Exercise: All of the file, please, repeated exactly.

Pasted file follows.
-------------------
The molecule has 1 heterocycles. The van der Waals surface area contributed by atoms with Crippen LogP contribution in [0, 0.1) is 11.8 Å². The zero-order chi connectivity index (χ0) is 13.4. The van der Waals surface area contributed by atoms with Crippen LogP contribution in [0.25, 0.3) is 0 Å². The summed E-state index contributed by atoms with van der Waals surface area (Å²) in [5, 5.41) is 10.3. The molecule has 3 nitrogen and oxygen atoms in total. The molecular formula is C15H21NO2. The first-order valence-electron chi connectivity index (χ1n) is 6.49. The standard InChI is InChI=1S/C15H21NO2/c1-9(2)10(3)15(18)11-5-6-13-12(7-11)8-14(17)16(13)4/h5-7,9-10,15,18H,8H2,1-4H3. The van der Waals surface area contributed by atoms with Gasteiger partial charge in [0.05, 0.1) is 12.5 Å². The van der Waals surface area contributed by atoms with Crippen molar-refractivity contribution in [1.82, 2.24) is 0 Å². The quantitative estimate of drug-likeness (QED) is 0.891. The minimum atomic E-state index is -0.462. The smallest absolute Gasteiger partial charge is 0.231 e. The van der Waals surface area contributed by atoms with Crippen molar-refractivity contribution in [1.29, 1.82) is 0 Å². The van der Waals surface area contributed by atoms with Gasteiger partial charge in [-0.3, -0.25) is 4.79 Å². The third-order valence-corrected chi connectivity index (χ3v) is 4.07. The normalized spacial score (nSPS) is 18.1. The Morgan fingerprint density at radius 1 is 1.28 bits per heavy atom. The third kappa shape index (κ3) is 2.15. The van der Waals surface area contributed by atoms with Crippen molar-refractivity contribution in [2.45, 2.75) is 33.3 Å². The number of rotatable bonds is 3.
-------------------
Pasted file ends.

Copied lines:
The molecule has 1 heterocycles. The van der Waals surface area contributed by atoms with Crippen LogP contribution in [0, 0.1) is 11.8 Å². The zero-order chi connectivity index (χ0) is 13.4. The van der Waals surface area contributed by atoms with Crippen LogP contribution in [0.25, 0.3) is 0 Å². The summed E-state index contributed by atoms with van der Waals surface area (Å²) in [5, 5.41) is 10.3. The molecule has 3 nitrogen and oxygen atoms in total. The molecular formula is C15H21NO2. The first-order valence-electron chi connectivity index (χ1n) is 6.49. The standard InChI is InChI=1S/C15H21NO2/c1-9(2)10(3)15(18)11-5-6-13-12(7-11)8-14(17)16(13)4/h5-7,9-10,15,18H,8H2,1-4H3. The van der Waals surface area contributed by atoms with Gasteiger partial charge in [0.05, 0.1) is 12.5 Å². The van der Waals surface area contributed by atoms with Crippen molar-refractivity contribution in [1.82, 2.24) is 0 Å². The quantitative estimate of drug-likeness (QED) is 0.891. The minimum atomic E-state index is -0.462. The smallest absolute Gasteiger partial charge is 0.231 e. The van der Waals surface area contributed by atoms with Crippen molar-refractivity contribution in [1.29, 1.82) is 0 Å². The van der Waals surface area contributed by atoms with Gasteiger partial charge in [-0.3, -0.25) is 4.79 Å². The third-order valence-corrected chi connectivity index (χ3v) is 4.07. The normalized spacial score (nSPS) is 18.1. The Morgan fingerprint density at radius 1 is 1.28 bits per heavy atom. The third kappa shape index (κ3) is 2.15. The van der Waals surface area contributed by atoms with Crippen molar-refractivity contribution in [2.45, 2.75) is 33.3 Å². The number of rotatable bonds is 3.